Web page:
TAMPA, FL (WFLA) – Hayden and Holden Metcalf, ages 11 and 13, had never flown anywhere without their parents until they journeyed to Tallahassee to spend a week with their grandmother August 6th. Their father Ken Metcalf was on his way to Tampa International Airport to pick up his boys on their return flight August 13th when his phone rang. “My youngest son called me on his cell phone in tears,” said Metcalf. “Dad, we’ve been kicked off the plane.”
Hayden and Holden were already strapped in and ready to go home on a Silver Airways commuter flight when the flight crew forcibly removed them form the aircraft. “I was just like, what—no,” Said Hayden.” And Holden was like what, what!” The boys weren’t misbehaving, they were just too young—or at least 11-year old Hayden was—to fly on Silver Airways without an adult escort.
South Florida-based Silver Airways requires children under 12—Hayden turns 12 in December—to pay a $150 per leg as an escort fee so that a Silver Airways employee can chaperone them safety from the gate to the plane and off again. Ken Metcalf says he accurately noted his son’s ages when he completed their flight reservations on Silver Airways’ website back in June, but says the software never flagged the problem or tried to bill him for an escort. The boys’ unescorted flight from Tampa to Tallahassee went off without any problem noted by Silver Airways staff.
But the return flight a week later quickly turned into a disaster on the tarmac at the Tallahassee airport. “They kicked the children off over $150 when they could have called me and asked about the situation,” said Metcalf. “I would have happily paid it.”
Metcalf says he was crossing the Howard Frankland Bridge on his way to TIA to pick up the boys when he got Hayden’s panic call. He raced to the Silver Airways counter at TIA but couldn’t find a manager who could quickly resolve the issue. “It took them about 45 minutes to address the problem,” said Metcalf. “By that time the fight had already left and they were stuck in Tallahassee.”
The boys’ grandmother had already left Tallahassee’s airport and quickly doubles back to take custody of the boys. Metcalf eventually worked out the problem with Silver Airways managers in Tampa and Tallahassee who agreed to waive the $150 fee. But the airline still insisted on a company escort for Hayden when the boys boarded another Tampa-bound commuter flight seven hours later.
“They basically just babied us around,” said Hayden. “They followed us down to where our parents were even though we were totally capable.”
Metcalf says when he later protested about his sons’ ejection from the airplane, Silver Airways managers referred him to Rule 50 on page 11 of the Contract of Carriage, which indicates “children under the age of 12 will not be accepted for transportation unless they are accompanied on the same flight in the same compartment by a parent, legal guardian, or other passenger at least 16 years of age. Silver airways may require documentation at check-in verifying the child’s age.”
Metcalf says he never says he didn’t see the contract when he made the flight reservation and no one questioned his boys’ age until their humiliating removal from their seats before the return flight.
The website AirSafe.com indicates that every airline has their own set of rules regarding children and it’s always best to inquire with the airline when booking a flight. The cost and level of supervision of unescorted children varies from airline to airline depending in their company policy.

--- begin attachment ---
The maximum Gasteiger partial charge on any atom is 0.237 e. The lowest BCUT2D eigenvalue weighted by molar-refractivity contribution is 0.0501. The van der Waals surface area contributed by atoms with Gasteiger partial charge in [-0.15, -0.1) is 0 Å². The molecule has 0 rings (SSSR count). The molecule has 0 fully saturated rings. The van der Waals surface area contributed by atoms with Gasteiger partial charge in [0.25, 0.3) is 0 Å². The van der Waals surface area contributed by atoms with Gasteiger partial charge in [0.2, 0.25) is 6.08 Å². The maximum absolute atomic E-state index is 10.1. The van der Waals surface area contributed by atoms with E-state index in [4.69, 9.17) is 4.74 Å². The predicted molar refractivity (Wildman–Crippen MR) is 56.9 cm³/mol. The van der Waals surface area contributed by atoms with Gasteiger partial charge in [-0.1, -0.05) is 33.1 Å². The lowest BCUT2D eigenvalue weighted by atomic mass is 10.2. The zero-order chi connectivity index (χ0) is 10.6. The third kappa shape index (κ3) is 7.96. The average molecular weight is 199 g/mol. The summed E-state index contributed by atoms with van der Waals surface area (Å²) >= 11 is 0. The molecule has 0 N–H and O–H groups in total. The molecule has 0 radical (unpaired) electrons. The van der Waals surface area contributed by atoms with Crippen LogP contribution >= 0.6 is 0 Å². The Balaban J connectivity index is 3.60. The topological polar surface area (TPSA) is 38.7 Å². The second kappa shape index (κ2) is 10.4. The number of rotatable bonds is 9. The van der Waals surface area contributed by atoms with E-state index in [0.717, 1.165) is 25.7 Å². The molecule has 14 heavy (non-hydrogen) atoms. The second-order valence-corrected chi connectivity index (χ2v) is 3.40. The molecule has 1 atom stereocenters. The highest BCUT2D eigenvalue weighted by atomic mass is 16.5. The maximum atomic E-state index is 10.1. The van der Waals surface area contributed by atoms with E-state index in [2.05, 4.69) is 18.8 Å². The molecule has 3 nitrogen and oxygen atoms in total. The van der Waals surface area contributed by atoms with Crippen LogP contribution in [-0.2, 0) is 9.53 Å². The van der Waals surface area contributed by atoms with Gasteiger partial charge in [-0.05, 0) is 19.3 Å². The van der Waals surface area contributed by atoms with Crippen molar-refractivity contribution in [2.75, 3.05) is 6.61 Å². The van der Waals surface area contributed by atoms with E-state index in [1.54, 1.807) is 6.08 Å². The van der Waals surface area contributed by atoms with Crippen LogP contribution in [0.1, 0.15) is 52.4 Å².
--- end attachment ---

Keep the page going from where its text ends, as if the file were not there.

The DOT indicates Florida-based Silver Airways logged 96 consumer complaints during the first six months of this year but is not big enough to be ranked nationally compared to other carriers.
Silver Airways has not responded to several emails from Eight on Your Side inquiring about the issue. Ticket agents at the airlines’ counter at TIA insisted they can’t comment and referred us to the company’s media inquiry hotline. But when we called that number from the TIA counter we ended up with the same recorded dead end message we heard last week when we first called: “The person you are trying to reach is not accepting calls at this time. Please try your call again later.”
Friday, we did get through to someone at Silver Airways guest relations on a different phone number. During that call a staff member who would only identify herself by the first name of Candace insisted “it could have been handled better but for legal and security purposes they had to take him off that airplane.”
Candace told us Silver Airways personnel who allowed Hayden and his brother to board the original flight “should be reprimanded” for not flagging the problem before the outbound flight in Tampa.
She also indicated that flight reservation software that failed to flag Hayden’s underage status should also be fixed. Metcalf said he checked the online system Friday and the same error could have happened again to another family.
“We don’t want this to happen again,” said Candace. She promised to notify someone to make the necessary changes. “I’m going to bring this up to IT,” Candace said. Whatever changes take place, they won’t come soon enough for the Metcalf family.
“They’re just trying to make us pay all these feels and put all our money in their pockets like they’re milking a cow,” said 13-year old Holden Metcalf, who never left his younger brother’s side during their ordeal at the Tallahassee Airport.
“My dad said we’re never going on this airline ever again,” said Holden Metcalf. “It wasn’t scary, I was just really mad at the people.”
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